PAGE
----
Army chief admits the flow of funds, would naturally rest on economic growth
By Ajai Shukla
Business Standard, 14th Jan 14
Chief of Army Staff (COAS) General Bikram Singh says the government has assured funding for a massive, new mountain strike corps that was raised on January 1 to add muscle to India’s defence of its northern border with China. The flow of funds, he admitted, would naturally rest on economic growth.
Addressing a press conference in New Delhi on Monday, the army chief revealed the new strike corps was already taking shape. On December 1, 2013, twenty-two units began raisings at regimental centres across the country. On January 1, the new corps headquarters, numbered 17 Corps, was born in Ranchi. The first of its divisions, 59 Division, was raised at Panagarh the same day. Simultaneously, two brigades began taking shape in the northern and eastern sectors.
A Business Standard analysis of the fiscal effects of adding 80,000 more troops to the army existing strength of 12,00,000 soldiers (‘New strike corps for China border a fiscal minefield’, January 7, 2014) had underlined that the army’s revenue expenditure would be bloated even beyond its already high 82 per cent, and load additional capital expenses onto an already stressed capital budget.
The analysis highlighted that this year’s Rs 73,444 core capital allocation to the three services for 2013-14 had been mostly spent even before it was allocated. Of this 96 per cent was earmarked for instalments on purchases made during preceding years, while just Rs 2,955 crore – a miniscule four per cent – was available for new acquisitions. Only a sharp rise in defence spending would provide the Rs 8,000 crore needed annually for the new corps.
Gen Bikram Singh said the ministry of defence had provided him “hundred per cent assurance” that the money would be forthcoming.
“When the proposal was brought to the CCS (the apex cabinet committee on security), there was a discussion on the financial implications. The honourable raksha mantri (defence minister) has assured me that all financial support will be given. I am very hopeful that the money will come,” said the army chief.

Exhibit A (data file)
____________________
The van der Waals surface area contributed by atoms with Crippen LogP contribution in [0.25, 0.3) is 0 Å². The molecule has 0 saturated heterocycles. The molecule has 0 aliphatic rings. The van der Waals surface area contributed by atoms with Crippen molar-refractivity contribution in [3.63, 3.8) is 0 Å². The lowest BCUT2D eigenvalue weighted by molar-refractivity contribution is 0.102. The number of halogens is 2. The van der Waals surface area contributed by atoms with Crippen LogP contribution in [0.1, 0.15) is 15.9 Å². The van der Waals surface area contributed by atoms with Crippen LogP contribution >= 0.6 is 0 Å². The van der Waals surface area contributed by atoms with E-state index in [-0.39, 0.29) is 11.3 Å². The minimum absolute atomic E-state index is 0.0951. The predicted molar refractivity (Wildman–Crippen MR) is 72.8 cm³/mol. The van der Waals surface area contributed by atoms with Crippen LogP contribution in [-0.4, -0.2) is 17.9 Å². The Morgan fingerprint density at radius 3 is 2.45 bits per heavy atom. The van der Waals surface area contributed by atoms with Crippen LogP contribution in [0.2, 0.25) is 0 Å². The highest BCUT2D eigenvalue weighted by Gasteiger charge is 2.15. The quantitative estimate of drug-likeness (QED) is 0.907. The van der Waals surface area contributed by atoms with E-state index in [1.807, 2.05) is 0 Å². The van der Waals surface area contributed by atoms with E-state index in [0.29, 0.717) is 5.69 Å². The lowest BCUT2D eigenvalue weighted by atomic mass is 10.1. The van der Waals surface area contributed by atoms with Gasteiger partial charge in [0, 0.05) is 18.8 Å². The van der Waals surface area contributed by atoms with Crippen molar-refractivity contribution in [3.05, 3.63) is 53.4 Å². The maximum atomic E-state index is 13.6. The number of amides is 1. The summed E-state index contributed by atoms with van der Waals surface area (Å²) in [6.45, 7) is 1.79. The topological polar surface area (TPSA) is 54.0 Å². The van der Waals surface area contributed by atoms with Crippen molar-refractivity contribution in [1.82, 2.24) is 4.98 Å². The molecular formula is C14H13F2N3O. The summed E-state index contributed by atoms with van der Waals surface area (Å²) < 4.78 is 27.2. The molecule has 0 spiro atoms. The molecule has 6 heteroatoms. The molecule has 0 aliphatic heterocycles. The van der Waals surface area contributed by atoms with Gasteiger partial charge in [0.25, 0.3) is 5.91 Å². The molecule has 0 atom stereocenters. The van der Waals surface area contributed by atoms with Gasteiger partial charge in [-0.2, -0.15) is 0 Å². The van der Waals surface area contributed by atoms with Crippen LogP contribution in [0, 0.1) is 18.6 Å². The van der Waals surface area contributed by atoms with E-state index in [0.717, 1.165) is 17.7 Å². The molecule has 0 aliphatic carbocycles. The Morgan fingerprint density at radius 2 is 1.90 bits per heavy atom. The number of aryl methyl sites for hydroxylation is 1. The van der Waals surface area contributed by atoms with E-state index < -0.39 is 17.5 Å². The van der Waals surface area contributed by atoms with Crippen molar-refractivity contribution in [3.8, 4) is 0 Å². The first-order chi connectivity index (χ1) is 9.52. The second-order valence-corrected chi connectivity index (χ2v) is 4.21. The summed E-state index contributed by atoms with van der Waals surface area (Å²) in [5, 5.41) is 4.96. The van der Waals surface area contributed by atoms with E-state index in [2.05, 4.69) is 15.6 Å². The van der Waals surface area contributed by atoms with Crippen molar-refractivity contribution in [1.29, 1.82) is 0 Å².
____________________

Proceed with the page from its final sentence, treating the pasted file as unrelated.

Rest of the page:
Injecting a note of realism, General Singh added, “Every time, I am assured about budgetary support, but let me remind you gentlemen, it is all contingent upon the fiscal situation within the country.”
Justifying the addition of 80,000 more soldiers to an army that already spends two third of its revenue budget on salaries, the army chief said, “We have got long borders; disputed borders; porous borders; hostile borders. You require boots on the ground… so the revenue side would always be heavy.”
What remains unclear is: With 80,000 more salaries raising revenue expenditure significantly, and with Rs 8,000 crore being required each year for the new corps, will the next government be forced to raise defence spending, or will the air force and navy be forced to curtail their modernisation? Both those services spend two-third of their total budget on modernisation, compared to just 18 per cent that the manpower-heavy army spends.
This year, at least, the army’s capital expenditure on new weaponry has gathered steam. Allocated just Rs 494 crore for new contracts (alongside the air force’s Rs 2,010 crore and the navy’s Rs 443 crore), General Singh said the army would conclude 40 new contracts this year, involving a total value of Rs 24,000 crore, and a cash outflow this year of Rs 3,000-3,500 crore.
According to sources, the army could spend six-seven times its allocation for new contracts this year because its “committed liabilities” of Rs 3,727 crore were less than what had been allocated in the budget. The failure to conclude several large contracts last year had reduced this year’s “committed liabilities”, allowing more to be spent on new purchases.
Critics of the new mountain strike corps argue that the defence of the northern border would be better served by strengthening existing formations, with the purchase of equipment like 155 millimetre ultra-light howitzers and towed guns, and air support. Even more important is the building of a good road network, that would allow existing formations deployed on the border to move swiftly in response to a developing threat, rather than being tied down to one spot.